- Created on Wednesday, 09 July 2014 15:22
- Written by Emil Venere
San Diego, California - Earthquake engineering researchers are meeting this month with policy experts to discuss efforts to improve the seismic safety of low-rise, wood-frame buildings - those no taller than four stories - which may have a "soft story" condition making them vulnerable to collapse even during a moderate earthquake.
In soft-story construction, the first floor of a building lacks lateral strength because of large openings used for garages. For this reason, the buildings are particularly vulnerable to earthquake damage, said John W. van de Lindt, the George T. Abell Distinguished Professor in Infrastructure in the Department of Civil and Environmental Engineering at Colorado State University.
"The existence of thousands of soft-story wood-frame buildings in California has been recognized as a disaster preparedness problem with concerted mitigation efforts under way in many cities throughout the state," said van de Lindt, who has led an effort to improve the buildings called Seismic Risk Reduction for Soft-Story Woodframe Buildings, a collaboration of researchers from five universities and industry funded by the National Science Foundation's George E. Brown Jr. Network for Earthquake Engineering Simulation (NEES) program.
A building's soft story often functions as an open garage or commercial space.
"The open space and its lack of lateral stiffness and strength render such structures prone to collapse," he said.
New research findings will be detailed in talks during Quake Summit 2014, which is part of the 10th U.S. National Conference on Earthquake Engineering on July 21-25 in Anchorage, Alaska. The talks are included in a NEES special session on seismic retrofits of soft-story, wood-frame buildings. Researchers will give five talks on the testing, analysis and policy issues related to these structures.
The talks will be followed by a panel discussion moderated by van de Lindt and featuring civil engineering and policy experts from Los Angeles and San Francisco. The three-year project, referred to as NEES-Soft, was led by van de Lindt; Michael D. Symans, an associate professor in the Department of Civil and Environmental Engineering at Rensselaer Polytechnic Institute; Mikhail Gershfeld, Professional Practice Professor in the Department of Civil Engineering at California State Polytechnic University, Pomona; Weichiang Pang, an assistant professor in the Glenn Department of Civil Engineering at Clemson University; Xiaoyun Shao, an associate professor in the Civil and Construction Engineering Department at Western Michigan University; Colorado State graduate students Pouria Bahmani and Elaina Jennings; RPI graduate student Jingjing Tian; and Clemson graduate student Ershad Ziaei.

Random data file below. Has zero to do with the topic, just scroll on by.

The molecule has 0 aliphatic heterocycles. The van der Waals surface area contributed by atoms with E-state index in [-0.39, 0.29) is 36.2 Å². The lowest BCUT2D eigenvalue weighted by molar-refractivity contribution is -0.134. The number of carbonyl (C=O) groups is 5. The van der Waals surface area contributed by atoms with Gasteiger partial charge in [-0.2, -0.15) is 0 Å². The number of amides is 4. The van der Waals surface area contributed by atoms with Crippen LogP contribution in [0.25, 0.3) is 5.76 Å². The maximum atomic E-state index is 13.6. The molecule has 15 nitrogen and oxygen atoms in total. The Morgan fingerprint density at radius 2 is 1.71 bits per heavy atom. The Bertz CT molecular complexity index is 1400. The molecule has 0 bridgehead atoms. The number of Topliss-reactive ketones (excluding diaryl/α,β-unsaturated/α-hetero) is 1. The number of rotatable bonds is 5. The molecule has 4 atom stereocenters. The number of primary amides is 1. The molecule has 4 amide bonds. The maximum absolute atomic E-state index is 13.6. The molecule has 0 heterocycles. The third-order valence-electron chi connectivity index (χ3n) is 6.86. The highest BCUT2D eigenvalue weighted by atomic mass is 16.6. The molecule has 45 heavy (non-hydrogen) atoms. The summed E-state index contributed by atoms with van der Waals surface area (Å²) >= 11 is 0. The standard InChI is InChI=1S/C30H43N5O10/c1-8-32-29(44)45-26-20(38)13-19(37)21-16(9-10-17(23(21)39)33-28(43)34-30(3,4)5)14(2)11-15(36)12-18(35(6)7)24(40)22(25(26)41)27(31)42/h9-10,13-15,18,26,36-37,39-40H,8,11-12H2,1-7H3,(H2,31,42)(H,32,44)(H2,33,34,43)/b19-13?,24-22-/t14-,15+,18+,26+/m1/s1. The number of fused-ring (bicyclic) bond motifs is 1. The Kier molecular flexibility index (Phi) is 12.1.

NEES-Soft aims to provide methods for retrofitting soft-story, wood-frame buildings to prevent collapse. Researchers are using "performance-based seismic design" to better understand collapse mechanisms and to validate the effectiveness of retrofits. The researchers used advanced modeling and a type of simulation called hybrid testing to accurately predict performance over a wide range of seismic loading conditions.
The performance-based design approach makes it possible to design buildings for specific geographical regions where earthquakes are prevalent, based on the needs of the building stakeholders or community.
The simulations are referred to as hybrid because they combine computational models with data from physical tests, including those using shake tables. Researchers also used real-time hybrid simulation, which allows testing at the actual speed of an earthquake, to shed light on the performance of retrofits.
Findings will include research results from two full-scale building tests: A three-story building was tested using a University at Buffalo NEES facility, and a four-story, 4,000-square-foot building was tested using a shake table at the University of California, San Diego.
The NEES special session, Seismic Retrofit of Soft-Story Woodframe Buildings: Testing, Analysis and Policy, focuses on lessons learned from the NEES-Soft project.
The presentations will include information about the use of "stiffness-based retrofits" for wood-frame buildings compared to the collapse test of a building lacking the retrofits; carefully designed damping systems that reduce seismic effects on structures; structural components and systems that improve the resilience of buildings; real-time hybrid simulation to study the performance of a damper system using a newly constructed Structural Engineering Laboratory at the University of Alabama; and development of a three-dimensional model to study the hybrid simulation of retrofits.